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With: Keira Knightley, Matthew Goode, Ralph Fiennes, Matt Smith, Indira Varma, MyAnna Buring, Rhys Ifans, Jack Farthing, Katherine Kelly, Tamsin Greig, Conleth Hill, Hattie Morahan
Written by: Gregory Bernstein, Sara Bernstein, Gavin Hood, based on a book by Marcia Mitchell, Thomas Mitchell
Directed by: Gavin Hood
MPAA Rating: R for language
Running Time: 112
Date: 08/29/2019

Official Secrets (2019)

2 1/2 Stars (out of 4)

Leak Attacks

By Jeffrey M. Anderson

Wordy and disjointed and not exactly dynamic or visual, this based-on-true-events political drama nonetheless gets by on sheer righteous anger, painful relevance, and a few stand-up-and-cheer moments.

In Official Secrets, Katharine Gun (Keira Knightley) works as a British intelligence specialist. In 2003, she receives a memo detailing how the United States is asking Britain to help collect information about five nations in the UN, in order to blackmail them into voting in favor the U.S. invasion of Iraq. After much deliberation, Katharine decides to leak the memo to the press. Under the "official secrets" act, everyone in her office begins undergoing ruthless interrogations in order to find the whistleblower, and Katharine confesses.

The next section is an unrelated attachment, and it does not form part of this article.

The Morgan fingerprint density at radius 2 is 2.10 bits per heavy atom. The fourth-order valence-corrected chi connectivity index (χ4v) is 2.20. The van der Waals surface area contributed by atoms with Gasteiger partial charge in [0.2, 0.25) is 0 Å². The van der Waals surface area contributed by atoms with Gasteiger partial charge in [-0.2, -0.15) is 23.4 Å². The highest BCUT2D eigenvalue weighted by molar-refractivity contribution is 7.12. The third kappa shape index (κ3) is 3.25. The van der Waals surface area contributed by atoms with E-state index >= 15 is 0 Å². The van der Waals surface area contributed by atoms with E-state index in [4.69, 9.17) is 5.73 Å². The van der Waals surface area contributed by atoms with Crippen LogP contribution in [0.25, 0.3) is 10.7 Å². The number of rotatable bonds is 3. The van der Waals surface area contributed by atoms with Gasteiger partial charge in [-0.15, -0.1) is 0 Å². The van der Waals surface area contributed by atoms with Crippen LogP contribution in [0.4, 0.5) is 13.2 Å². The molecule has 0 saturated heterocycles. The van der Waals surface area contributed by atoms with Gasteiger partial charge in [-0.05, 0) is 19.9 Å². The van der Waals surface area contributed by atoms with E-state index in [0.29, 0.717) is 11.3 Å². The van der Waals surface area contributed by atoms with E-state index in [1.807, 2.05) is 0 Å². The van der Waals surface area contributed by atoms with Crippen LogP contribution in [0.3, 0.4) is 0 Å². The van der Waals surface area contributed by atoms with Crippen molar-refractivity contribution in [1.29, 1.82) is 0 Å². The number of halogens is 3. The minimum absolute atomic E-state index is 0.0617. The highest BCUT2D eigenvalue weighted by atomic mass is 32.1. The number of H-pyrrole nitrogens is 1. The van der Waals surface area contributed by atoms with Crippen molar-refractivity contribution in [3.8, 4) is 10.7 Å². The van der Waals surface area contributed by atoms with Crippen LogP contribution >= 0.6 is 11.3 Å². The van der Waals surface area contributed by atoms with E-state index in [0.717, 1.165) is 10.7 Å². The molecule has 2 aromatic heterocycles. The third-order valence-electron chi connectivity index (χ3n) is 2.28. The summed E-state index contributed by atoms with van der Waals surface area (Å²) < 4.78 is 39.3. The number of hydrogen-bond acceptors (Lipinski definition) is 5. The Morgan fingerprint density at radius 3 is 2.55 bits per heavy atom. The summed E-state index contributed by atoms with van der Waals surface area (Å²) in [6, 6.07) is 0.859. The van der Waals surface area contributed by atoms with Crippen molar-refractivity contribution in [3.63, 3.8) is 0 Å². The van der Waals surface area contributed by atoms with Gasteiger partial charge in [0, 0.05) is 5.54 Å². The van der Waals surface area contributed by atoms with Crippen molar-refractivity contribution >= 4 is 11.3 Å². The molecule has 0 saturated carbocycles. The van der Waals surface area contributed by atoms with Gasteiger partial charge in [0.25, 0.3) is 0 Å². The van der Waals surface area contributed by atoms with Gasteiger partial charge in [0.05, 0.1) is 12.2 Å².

Meanwhile, her troubles are only beginning, as the London Observer decides to publish the memo, and her husband, Yasar (Adam Bakri), a refugee from Turkey, finds himself in danger of being deported. With everything to lose, Katharine places her trust in the hands of brilliant lawyer Ben Emmerson (Ralph Fiennes) and awaits her trial.

Official Secrets gets a large portion of its strength from Knightley, whose Katharine Gun is seen early on during her free time shouting at Tony Blair on TV. She must sell a character that is beholden to her better instincts, and suffers to the point that she would put herself and her husband in danger to set things right, and she does this admirably.

Directed by Gavin Hood (who doesn't quite reach the highs of his Eye in the Sky), the movie does spend long chunks away from her. But fortunately, it sometimes turns into a crackling newspaper movie, with Matthew Goode, Rhys Ifans, and Matt Smith filling out the requisite colorful journalist roles.

But while it struggles to make memos and meetings and editing decisions into cinema, and struggles equally with half-baked, ill-placed attempts at suspense, Official Secrets regularly rediscovers threads of tension and keeps things moving, and Fiennes's late-entry performance helps carry the story ably toward the finale.

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